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MY BLOODY VALENTINE – Michael Wandmacher

January 16, 2009 Leave a comment Go to comments

Original Review by Jonathan Broxton

A nostalgic throwback to the early 80s era of the slasher film, My Bloody Valentine was the first modern horror film to fully embrace the new 3D craze, shocking its audiences with realistically realized axes and body parts shooting from the screen, as well as with all manner of grisly and gruesome special effects to bring the bloody story to life. A remake of the 1981 classic horror film of the same name, the film is directed by Patrick Lussier and stars Jensen Ackles as Tom Hanninger, a young man who returns to his Pennsylvania mining hometown on the tenth anniversary of the Valentine’s night massacre that claimed the lives of 22 people. Despite the original murderer having been apparently killed a decade a go, the murders begin again, and before long Tom finds himself being accused of the crimes. Turning to his old girlfriend Sarah (Jaime King) – who survived the massacre a decade before – Tom sets out to solve the brutal mystery and prove his innocence.

The music for My Bloody Valentine is by composer Michael Wandmacher, whose career on the fringes of the Hollywood mainstream has seen him write the scores for films such as Never Back Down, Punisher: War Zone, several re-dubbed Jackie Chan films, and the American Idol spin-off movie From Justin to Kelly. Wandmacher’s music is a prototypical modern horror score, written for a big orchestra and big electronics, that powers and thunders its way through several rampaging cues; the one thing this score is not is subtle. There’s no real main theme to speak of, but My Bloody Valentine isn’t really that kind of score; instead, it’s all about momentum, energy and creating a thick, oppressive atmosphere, and on these terms Wandmacher has succeeded fairly admirably.

Cues such as “Left for Dead”, “Be Mine 4Ever” have an excellent rhythmic element, relentlessly moving forward with huge brass clusters and enormous percussive force, much like the ruthless killer the music accompanies. Some of the string dissonances are clever, whining and groaning in the top regions of the register, and some of his instrumental combinations are interesting, but for far too much of the album’s running time the score gets bogged down in fairly standard thriller and suspense music, doing little more than present ambient synth lines augmented by occasional orchestral stingers for minutes on end – “Cage Match” and “Dental Work” are prime examples of this.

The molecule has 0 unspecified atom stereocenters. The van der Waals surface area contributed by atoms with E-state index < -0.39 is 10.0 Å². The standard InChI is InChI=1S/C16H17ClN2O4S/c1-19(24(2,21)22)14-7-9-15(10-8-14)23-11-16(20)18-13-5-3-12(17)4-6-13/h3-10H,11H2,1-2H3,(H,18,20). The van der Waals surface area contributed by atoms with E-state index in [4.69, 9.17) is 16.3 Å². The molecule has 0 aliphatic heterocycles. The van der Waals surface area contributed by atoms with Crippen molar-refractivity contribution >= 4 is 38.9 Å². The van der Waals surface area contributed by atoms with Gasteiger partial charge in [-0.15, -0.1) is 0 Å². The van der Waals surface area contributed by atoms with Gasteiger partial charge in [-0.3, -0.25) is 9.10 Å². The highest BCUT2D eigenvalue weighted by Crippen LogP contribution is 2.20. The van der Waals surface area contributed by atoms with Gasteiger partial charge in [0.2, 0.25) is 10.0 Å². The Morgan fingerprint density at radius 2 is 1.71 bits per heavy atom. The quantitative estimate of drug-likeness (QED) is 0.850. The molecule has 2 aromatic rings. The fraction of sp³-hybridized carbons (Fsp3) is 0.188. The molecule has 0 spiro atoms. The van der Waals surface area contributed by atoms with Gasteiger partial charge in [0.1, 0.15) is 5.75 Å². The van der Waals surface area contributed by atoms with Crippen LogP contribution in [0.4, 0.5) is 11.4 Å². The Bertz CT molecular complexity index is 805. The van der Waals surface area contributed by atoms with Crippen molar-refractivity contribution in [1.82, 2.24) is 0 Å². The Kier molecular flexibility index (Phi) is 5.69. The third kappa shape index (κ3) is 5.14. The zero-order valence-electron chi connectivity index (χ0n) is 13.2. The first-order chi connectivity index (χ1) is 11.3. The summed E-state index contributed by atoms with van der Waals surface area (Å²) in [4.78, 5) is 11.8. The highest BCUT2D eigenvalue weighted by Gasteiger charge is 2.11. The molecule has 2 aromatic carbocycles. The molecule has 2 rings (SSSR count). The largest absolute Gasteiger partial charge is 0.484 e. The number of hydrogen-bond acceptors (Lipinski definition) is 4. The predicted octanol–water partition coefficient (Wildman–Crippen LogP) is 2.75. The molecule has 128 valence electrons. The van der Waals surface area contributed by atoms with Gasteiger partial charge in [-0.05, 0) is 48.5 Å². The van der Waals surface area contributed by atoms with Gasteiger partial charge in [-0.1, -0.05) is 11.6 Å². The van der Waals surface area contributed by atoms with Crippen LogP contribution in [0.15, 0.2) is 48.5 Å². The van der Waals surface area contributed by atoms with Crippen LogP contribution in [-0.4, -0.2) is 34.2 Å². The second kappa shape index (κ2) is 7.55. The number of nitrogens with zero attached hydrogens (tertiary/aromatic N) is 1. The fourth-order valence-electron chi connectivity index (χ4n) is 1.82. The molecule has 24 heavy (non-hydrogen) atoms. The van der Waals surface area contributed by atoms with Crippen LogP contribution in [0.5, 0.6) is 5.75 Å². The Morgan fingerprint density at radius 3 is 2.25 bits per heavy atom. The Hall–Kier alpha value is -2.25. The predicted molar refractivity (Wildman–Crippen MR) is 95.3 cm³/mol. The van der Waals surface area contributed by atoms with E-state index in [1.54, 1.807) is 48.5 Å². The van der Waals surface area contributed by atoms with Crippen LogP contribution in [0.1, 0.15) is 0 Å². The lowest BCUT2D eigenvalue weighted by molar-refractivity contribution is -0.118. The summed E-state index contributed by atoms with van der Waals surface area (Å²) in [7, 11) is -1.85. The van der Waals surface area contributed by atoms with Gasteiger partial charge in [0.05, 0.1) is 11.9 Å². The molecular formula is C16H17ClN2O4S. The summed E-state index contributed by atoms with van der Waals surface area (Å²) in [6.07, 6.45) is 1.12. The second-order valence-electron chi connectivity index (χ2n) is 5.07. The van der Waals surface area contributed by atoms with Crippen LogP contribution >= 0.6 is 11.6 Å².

At the other end of the spectrum, “Prodigal Son” introduces a melancholy, slightly skewed, but nevertheless attractive contemporary piano theme for Tom that eventually becomes a decent soft rock instrumental, and provides a welcome change of pace; the style is repeated in cues like “A Troubled Conversation’ to equal effect. Fans of Marco Beltrami are sure to find much to enjoy in this score, as Wandmacher’s style is similar to that heard in some of Beltrami’s darker scores, and it’s nice to see a composer on the fringes of the mainstream score a fairly major box office hit – the movie grossed over $50 million at the US box office. Unforunately, the score for My Bloody Valentine was never released commercially in stores, but is available as digital download or through Amazon’s ‘CDR On Demand’ program.

Rating: ***½

Track Listing:

  • Buried Alive (Main Titles) (4:20)
  • Left for Dead (7:52)
  • Prodigal Son (3:48)
  • Human Pincushions (4:17)
  • Asphalt Pancake (1:47)
  • Evidence of Bodies (3:11)
  • A Troubled Conversation (2:08)
  • Cage Match (5:22)
  • One Weird Place (1:08)
  • House of Ill Repute (2:42)
  • Spoiled Chocolate (1:45)
  • Be Mine 4Ever (6:18)
  • Dental Work (4:50)
  • The Wind Up (6:44)
  • Triumvirate (8:14)
  • An Axe to Grind (6:07)
  • First Responder (2:51)

Running Time: 73 minutes 24 seconds

Lions Gate Music (2009)

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